There are many ways with which to measure if a late-coming sequel was worth the trouble. Besides box office success, there’s awards recognition and an overall general appreciation for the movie that was made. BR2049 has garnered such praise from critics and is liked by the people going to see it (moviegoers polled by CinemaScore gave it a grade of ‘A-‘). The movie might not have great legs in theaters, but it should have a longer lifespan than Tron: Legacy in terms of its cultural significance and continued critical respect (that sequel received far more negative reviews, though its CinemaScore grade was a ‘B+’). But not as much as Fury Road unless it can find some favor with the Academy, particularly for Roger Deakins.

Last year, Fox attempted a late-comer legacy sequel with Independence Day: Resurgence, and nobody saw any good reason for the effort. Arriving 20 years after the original Independence Day, the movie was a failure with critics and fans alike, opening to $42M and grossing $106M, which is just barely more than what the 1996 film made in its first weekend alone. A year earlier, Jurassic World brought back the Jurassic Park franchise and it broke the record for best opening of all time ($209M, later broken by fellow legacy sequel The Force Awakens) and made a phenomenal amount of money ($652M domestic). But it’s not really culturally beloved like the original continues to be.

ID:R will eventually be entirely forgotten, if it’s not already, similar to the numerous poor-performing late-comer sequels to iconic classics. How often does anyone talk about The Two Jakes (sequel to Chinatown), Texasville (sequel to The Last Picture Show), The Evening Star (sequel to Terms of Endearment), An American Werewolf in Paris (sequel to An American Werewolf in London), The Black Bird (sequel to The Maltese Falcon), Blues Brothers 2000 (sequel to The Blues Brothers)? And not all of them were failures just because they’re considered lesser efforts compared to the originals (The Two Jakes received decent reviews, while The Evening Star was well-liked by fans who went). There are tons more that didn’t even get a theatrical release.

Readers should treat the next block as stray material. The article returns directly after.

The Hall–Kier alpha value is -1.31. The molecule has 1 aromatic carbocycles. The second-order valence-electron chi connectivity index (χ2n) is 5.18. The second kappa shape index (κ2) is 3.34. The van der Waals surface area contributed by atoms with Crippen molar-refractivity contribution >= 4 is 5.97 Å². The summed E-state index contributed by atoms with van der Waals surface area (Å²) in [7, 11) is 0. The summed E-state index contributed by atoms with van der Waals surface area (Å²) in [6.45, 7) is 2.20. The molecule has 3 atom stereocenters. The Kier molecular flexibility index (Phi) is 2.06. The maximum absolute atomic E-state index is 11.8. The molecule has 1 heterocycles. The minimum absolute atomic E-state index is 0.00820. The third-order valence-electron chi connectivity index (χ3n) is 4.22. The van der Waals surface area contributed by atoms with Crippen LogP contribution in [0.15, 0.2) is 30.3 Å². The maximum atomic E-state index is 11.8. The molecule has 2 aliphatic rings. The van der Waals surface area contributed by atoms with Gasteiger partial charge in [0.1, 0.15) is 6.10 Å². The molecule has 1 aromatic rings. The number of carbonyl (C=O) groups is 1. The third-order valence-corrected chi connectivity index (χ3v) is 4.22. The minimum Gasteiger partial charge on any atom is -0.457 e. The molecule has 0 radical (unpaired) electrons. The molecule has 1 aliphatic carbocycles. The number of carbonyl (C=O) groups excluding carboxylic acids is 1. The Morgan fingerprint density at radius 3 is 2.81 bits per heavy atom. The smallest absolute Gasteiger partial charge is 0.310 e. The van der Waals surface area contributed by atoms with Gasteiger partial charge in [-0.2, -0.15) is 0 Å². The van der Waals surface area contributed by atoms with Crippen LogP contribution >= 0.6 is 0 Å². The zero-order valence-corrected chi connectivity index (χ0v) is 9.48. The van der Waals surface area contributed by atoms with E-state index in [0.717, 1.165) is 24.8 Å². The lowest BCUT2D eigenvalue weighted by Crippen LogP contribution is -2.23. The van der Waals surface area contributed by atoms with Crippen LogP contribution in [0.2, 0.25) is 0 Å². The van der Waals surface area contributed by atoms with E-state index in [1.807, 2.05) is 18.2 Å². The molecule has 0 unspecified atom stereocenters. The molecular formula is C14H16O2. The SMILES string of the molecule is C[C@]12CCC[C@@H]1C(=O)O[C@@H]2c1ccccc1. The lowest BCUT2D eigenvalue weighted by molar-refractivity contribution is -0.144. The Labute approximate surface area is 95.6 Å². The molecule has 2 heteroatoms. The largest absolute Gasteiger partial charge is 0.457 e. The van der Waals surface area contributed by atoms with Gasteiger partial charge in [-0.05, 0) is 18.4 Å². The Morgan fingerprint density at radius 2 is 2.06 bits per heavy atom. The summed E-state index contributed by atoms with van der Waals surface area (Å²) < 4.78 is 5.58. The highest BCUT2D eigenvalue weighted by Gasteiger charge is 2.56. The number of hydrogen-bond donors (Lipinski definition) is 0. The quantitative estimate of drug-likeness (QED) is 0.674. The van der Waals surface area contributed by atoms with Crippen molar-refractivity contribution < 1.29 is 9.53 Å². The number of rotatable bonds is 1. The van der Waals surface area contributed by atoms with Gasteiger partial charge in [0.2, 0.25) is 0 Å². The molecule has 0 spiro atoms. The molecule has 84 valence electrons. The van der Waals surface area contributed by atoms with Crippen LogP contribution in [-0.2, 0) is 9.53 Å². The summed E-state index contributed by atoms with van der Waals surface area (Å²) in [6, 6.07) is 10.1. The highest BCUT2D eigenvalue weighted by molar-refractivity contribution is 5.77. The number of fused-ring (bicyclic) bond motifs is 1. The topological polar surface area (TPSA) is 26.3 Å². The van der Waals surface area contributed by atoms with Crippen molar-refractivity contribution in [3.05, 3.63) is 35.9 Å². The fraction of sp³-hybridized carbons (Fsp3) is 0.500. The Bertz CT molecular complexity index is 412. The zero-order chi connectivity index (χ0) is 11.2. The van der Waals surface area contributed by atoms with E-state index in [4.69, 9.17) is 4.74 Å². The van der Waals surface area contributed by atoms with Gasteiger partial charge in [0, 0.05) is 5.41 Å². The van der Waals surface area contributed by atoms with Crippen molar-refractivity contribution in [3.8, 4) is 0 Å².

There’s no way that BR2049 will slip away like tears in rain. For the fans, it’s actually in a fine position. Maybe there won’t be more sequels — like Tron: Legacy and Fury Road, we’ll probably hear about them now and then but always wonder if they’ll actually happen. And maybe even if there are, this one will go down as a loved and respected follow-up somewhere between the reputations of Fury Road and Psycho II, the latter not having been a big hit nor bomb and which many movie fans hold in fair regard, nowhere near as high as the Hitchcock original but still of substantial measure.

And BR2049‘s disappointing opening compared to what was desired isn’t low enough to signal alarms in Hollywood about future legacy and late-comer sequels. Disney has both The Incredibles 2, which could be as worthy an idea as Finding Dory was, and Mary Poppins Returns, which comes out next year with one of the largest gaps between original and sequel but will do very well because of the lasting popularity of Mary Poppins with mainstream rather than just cult audiences. Nobody trying to make big bucks, though, should look at BR2049 and think it a good idea to produce a $150M-plus sequel to, say, Big Trouble in Little China, or The Goonies, or even Beetlejuice. Not all fondly remembered movies need a part two after so many years.